You are currently viewing Multifamily Syndication, Accreditation, and Increasing Income

Multifamily Syndication, Accreditation, and Increasing Income

Multifamily Syndication, Accreditation, and Increasing Income


When many of us think of real estate investment, we envision the typical single-family home, purchased at a low price and then fixed up and sold or rented out. This may be the most traditional route, but it certainly isn’t the only one or, even, the ideal one.  Chris Larsen of Cannell Capital Partners sat down with Asheville Real Estate News to discuss what he sees as the holy grail of real estate – multi-family housing.


Larsen, who chose very intentionally to move to Asheville, was drawn to the area for a number of reasons, not least of which was the ability to pursue his love of cycling in an amazing setting. And, as he became involved in multi-family real estate, he found that, while it is a business that can be run from anywhere, Asheville is a particularly solid market.


Larsen has always been an investor with an entrepreneurial spirit, having begun day trading in college, as well as purchasing his first piece of residential real estate.  Initially, he saw real estate as a means of securing a source of passive income to support his true passion – bicycle racing; over time, however, he discovered that real estate itself, and the opportunities it affords him to help others achieve their own financial independence, became his primary passion.


Like many investors, Larsen started out with single-family properties. As he began to examine his return-on-investment more closely, however, he found that it was relatively low with his current model. Another industry professional urged him to look into multi-family real estate, and he found that it was an excellent fit.


Particularly in today’s market, which includes both millennials who choose to rent or aren’t yet ready to purchase a home as well as aging baby boomers looking to downsize and simplify by renting rather than owning, multi-family real estate can be a very good investment, Larsen says. Furthermore, its “holy grail” status holds true upon looking at its risk-reward balance – multi-family real estate brings decreased risk with increased reward, and offers the best risk-adjusted return of all real estate investments.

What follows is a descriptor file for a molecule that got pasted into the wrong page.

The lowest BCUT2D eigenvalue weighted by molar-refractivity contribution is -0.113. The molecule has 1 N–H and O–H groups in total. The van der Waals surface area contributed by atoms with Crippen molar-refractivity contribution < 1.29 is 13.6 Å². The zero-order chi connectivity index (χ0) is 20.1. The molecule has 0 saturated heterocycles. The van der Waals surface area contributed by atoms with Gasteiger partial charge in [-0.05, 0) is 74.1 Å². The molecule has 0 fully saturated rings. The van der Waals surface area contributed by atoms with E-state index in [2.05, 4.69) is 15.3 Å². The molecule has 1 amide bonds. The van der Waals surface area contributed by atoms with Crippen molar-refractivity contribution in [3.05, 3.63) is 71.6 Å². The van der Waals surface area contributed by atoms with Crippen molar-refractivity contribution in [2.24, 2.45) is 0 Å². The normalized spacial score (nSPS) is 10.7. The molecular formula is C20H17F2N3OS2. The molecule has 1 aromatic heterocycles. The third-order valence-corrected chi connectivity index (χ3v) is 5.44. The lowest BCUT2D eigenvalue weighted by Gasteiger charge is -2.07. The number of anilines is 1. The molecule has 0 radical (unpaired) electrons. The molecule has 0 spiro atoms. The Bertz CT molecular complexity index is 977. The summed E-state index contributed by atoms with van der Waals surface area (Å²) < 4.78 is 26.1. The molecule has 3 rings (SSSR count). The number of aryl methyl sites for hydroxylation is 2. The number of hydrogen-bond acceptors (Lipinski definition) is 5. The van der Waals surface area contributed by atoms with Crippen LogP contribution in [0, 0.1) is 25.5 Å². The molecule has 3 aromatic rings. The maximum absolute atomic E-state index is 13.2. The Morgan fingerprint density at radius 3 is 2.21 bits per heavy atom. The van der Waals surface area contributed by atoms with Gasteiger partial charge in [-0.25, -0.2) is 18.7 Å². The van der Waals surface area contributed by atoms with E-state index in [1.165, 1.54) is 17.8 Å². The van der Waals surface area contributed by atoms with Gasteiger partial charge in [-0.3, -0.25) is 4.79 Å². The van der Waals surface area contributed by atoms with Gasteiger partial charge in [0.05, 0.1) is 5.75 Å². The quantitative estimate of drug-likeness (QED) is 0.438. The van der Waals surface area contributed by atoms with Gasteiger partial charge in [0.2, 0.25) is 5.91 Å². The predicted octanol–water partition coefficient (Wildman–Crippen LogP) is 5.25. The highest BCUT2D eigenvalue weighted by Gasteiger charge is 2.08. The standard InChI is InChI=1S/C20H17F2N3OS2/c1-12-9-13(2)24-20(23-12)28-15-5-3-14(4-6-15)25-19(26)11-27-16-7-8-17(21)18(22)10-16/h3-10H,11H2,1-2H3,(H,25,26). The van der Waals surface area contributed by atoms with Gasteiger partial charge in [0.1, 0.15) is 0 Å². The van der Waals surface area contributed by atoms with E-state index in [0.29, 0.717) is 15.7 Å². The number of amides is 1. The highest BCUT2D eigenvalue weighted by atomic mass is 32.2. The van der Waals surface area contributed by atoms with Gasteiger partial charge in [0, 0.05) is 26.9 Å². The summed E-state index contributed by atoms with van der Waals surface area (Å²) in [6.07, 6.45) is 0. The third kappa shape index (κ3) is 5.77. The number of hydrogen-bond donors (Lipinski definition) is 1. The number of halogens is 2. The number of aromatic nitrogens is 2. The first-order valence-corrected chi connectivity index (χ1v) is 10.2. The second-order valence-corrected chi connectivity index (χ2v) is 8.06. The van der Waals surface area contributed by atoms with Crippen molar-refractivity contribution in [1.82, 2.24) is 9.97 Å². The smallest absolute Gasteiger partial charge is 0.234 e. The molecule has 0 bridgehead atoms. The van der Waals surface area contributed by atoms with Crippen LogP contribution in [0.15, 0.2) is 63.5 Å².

Still, multi-family real estate isn’t necessarily the best choice for everyone.  For firms like Larsen’s, investors must be accredited, which means meeting certain income ($200,000 individually or $300,000 jointly) or net worth requirements ($1million).  This can mean that the timeline for investing in multi-family real estate may be quite extended, and isn’t always feasible for those new to the industry.


It’s also important, Larsen says, for investors to examine their reasoning for entering this sector of investment. They need to be doing it for the right reasons, and they need to be ready:  “Invest in yourself, be the best you can be, make a lot of money, meet the accredited investor status, get an investment plan in place…and then, when it’s a good fit, and you have that additional investable income to put in there, then that’s probably a good time for it,” he says. “You should have a cash cushion in place” as well, he urges, and a solid plan B or safety net for if your investments don’t work out.  But, with the right planning and guidance, multi-family real estate can be a lucrative and rewarding investment.


To find out more, email Larsen at [email protected], and request a copy of their free ebook to get started